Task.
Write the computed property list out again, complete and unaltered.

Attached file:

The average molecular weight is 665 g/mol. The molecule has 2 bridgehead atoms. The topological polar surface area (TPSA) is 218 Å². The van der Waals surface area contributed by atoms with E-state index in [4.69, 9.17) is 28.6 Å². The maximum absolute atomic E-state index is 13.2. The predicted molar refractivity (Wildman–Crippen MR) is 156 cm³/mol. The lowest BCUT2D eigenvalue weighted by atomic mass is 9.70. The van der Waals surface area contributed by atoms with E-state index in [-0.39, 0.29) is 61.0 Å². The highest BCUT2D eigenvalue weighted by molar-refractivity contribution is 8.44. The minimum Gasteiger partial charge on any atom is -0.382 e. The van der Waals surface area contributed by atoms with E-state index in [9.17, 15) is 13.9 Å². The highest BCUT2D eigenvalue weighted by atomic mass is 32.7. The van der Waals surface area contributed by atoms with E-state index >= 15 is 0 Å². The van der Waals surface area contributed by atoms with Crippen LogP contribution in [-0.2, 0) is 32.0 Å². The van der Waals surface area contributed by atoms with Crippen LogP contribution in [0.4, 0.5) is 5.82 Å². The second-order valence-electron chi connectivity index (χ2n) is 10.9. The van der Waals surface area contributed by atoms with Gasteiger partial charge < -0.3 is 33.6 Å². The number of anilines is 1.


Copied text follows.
The average molecular weight is 665 g/mol. The molecule has 2 bridgehead atoms. The topological polar surface area (TPSA) is 218 Å². The van der Waals surface area contributed by atoms with E-state index in [4.69, 9.17) is 28.6 Å². The maximum absolute atomic E-state index is 13.2. The predicted molar refractivity (Wildman–Crippen MR) is 156 cm³/mol. The lowest BCUT2D eigenvalue weighted by atomic mass is 9.70. The van der Waals surface area contributed by atoms with E-state index in [-0.39, 0.29) is 61.0 Å². The highest BCUT2D eigenvalue weighted by molar-refractivity contribution is 8.44. The minimum Gasteiger partial charge on any atom is -0.382 e. The van der Waals surface area contributed by atoms with E-state index in [9.17, 15) is 13.9 Å². The highest BCUT2D eigenvalue weighted by atomic mass is 32.7. The van der Waals surface area contributed by atoms with E-state index >= 15 is 0 Å². The van der Waals surface area contributed by atoms with Crippen LogP contribution in [-0.2, 0) is 32.0 Å². The van der Waals surface area contributed by atoms with Crippen LogP contribution in [0.4, 0.5) is 5.82 Å². The second-order valence-electron chi connectivity index (χ2n) is 10.9. The van der Waals surface area contributed by atoms with Gasteiger partial charge < -0.3 is 33.6 Å². The number of anilines is 1.